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Hydrogen production in single chamber microbial electrolysis cells with different complex substrates

Nuria Montpart, Laura Rago, Juan A. Baeza, Albert Guisasola
Water research 2015 v.68 pp. 601-615
bacteria, carbon, chemical oxygen demand, electrodes, electrolysis, glycerol, hydrogen, hydrogen production, microbial fuel cells, milk, nitrogen, starch, wastewater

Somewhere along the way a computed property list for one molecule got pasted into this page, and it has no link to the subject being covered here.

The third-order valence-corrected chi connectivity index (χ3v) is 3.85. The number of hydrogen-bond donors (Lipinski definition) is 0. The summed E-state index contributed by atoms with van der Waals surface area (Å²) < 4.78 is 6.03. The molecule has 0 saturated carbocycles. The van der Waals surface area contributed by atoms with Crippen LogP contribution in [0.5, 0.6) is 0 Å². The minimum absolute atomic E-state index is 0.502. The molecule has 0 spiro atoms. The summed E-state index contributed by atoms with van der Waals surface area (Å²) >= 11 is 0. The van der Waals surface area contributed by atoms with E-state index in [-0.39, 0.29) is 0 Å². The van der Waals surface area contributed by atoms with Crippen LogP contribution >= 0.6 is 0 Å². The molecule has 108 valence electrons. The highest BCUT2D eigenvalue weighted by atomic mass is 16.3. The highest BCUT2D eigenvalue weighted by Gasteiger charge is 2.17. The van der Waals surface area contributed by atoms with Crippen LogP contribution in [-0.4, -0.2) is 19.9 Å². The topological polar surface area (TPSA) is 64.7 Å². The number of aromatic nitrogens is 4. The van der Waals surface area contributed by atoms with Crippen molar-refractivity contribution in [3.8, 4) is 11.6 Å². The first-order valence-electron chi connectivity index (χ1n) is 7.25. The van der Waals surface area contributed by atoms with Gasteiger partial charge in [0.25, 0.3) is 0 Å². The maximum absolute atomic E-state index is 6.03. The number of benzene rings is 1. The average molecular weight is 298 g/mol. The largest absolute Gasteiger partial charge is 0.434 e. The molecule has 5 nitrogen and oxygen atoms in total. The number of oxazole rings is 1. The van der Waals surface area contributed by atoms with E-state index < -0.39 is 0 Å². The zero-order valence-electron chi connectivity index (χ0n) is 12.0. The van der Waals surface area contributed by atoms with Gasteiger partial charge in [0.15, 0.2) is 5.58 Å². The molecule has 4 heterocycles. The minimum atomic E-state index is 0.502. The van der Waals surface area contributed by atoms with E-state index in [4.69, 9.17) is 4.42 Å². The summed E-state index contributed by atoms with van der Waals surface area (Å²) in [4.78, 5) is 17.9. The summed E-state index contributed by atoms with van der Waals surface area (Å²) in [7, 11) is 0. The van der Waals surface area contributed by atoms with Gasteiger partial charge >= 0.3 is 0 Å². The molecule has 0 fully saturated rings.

The use of synthetic wastewater containing carbon sources of different complexity (glycerol, milk and starch) was evaluated in single chamber microbial electrolysis cell (MEC) for hydrogen production. The growth of an anodic syntrophic consortium between fermentative and anode respiring bacteria was operationally enhanced and increased the opportunities of these complex substrates to be treated with this technology. During inoculation, current intensities achieved in single chamber microbial fuel cells were 50, 62.5, and 9 A m−3 for glycerol, milk and starch respectively. Both current intensities and coulombic efficiencies were higher than other values reported in previous works. The simultaneous degradation of the three complex substrates favored power production and COD removal. After three months in MEC operation, hydrogen production was only sustained with milk as a single substrate and with the simultaneous degradation of the three substrates. The later had the best results in terms of current intensity (150 A m−3), hydrogen production (0.94 m3 m−3 d−1) and cathodic gas recovery (91%) at an applied voltage of 0.8 V. Glycerol and starch as substrates in MEC could not avoid the complete proliferation of hydrogen scavengers, even under low hydrogen retention time conditions induced by continuous nitrogen sparging.